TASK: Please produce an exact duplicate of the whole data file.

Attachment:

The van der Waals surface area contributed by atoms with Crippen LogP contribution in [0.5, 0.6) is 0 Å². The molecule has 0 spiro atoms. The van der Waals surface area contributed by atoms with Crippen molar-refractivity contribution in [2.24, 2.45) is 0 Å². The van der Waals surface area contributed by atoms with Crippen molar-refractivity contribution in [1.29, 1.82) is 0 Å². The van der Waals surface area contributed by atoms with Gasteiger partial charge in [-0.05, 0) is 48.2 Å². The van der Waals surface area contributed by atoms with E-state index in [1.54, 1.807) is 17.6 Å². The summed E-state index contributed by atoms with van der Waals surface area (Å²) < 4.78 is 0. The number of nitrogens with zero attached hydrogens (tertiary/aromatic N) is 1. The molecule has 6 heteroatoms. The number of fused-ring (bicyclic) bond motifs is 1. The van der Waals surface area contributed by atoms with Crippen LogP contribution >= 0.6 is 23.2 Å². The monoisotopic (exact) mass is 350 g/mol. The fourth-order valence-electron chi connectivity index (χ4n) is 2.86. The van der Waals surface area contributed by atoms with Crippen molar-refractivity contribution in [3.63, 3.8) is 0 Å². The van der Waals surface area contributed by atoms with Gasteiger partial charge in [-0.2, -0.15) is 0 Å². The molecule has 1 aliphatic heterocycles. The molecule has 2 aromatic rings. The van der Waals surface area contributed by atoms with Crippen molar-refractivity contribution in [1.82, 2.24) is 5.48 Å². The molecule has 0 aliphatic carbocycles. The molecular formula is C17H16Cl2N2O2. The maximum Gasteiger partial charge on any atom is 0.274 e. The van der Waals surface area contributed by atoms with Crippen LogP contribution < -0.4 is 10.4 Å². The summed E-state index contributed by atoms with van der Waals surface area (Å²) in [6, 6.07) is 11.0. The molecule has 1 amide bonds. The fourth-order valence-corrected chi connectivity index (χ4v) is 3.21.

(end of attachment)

The van der Waals surface area contributed by atoms with Crippen LogP contribution in [0.5, 0.6) is 0 Å². The molecule has 0 spiro atoms. The van der Waals surface area contributed by atoms with Crippen molar-refractivity contribution in [2.24, 2.45) is 0 Å². The van der Waals surface area contributed by atoms with Crippen molar-refractivity contribution in [1.29, 1.82) is 0 Å². The van der Waals surface area contributed by atoms with Gasteiger partial charge in [-0.05, 0) is 48.2 Å². The van der Waals surface area contributed by atoms with E-state index in [1.54, 1.807) is 17.6 Å². The summed E-state index contributed by atoms with van der Waals surface area (Å²) < 4.78 is 0. The number of nitrogens with zero attached hydrogens (tertiary/aromatic N) is 1. The molecule has 6 heteroatoms. The number of fused-ring (bicyclic) bond motifs is 1. The van der Waals surface area contributed by atoms with Crippen LogP contribution >= 0.6 is 23.2 Å². The monoisotopic (exact) mass is 350 g/mol. The fourth-order valence-electron chi connectivity index (χ4n) is 2.86. The van der Waals surface area contributed by atoms with Crippen molar-refractivity contribution in [3.63, 3.8) is 0 Å². The van der Waals surface area contributed by atoms with Gasteiger partial charge in [-0.2, -0.15) is 0 Å². The molecule has 1 aliphatic heterocycles. The molecule has 2 aromatic rings. The van der Waals surface area contributed by atoms with Crippen molar-refractivity contribution in [1.82, 2.24) is 5.48 Å². The molecule has 0 aliphatic carbocycles. The molecular formula is C17H16Cl2N2O2. The maximum Gasteiger partial charge on any atom is 0.274 e. The van der Waals surface area contributed by atoms with Crippen LogP contribution < -0.4 is 10.4 Å². The summed E-state index contributed by atoms with van der Waals surface area (Å²) in [6, 6.07) is 11.0. The molecule has 1 amide bonds. The fourth-order valence-corrected chi connectivity index (χ4v) is 3.21.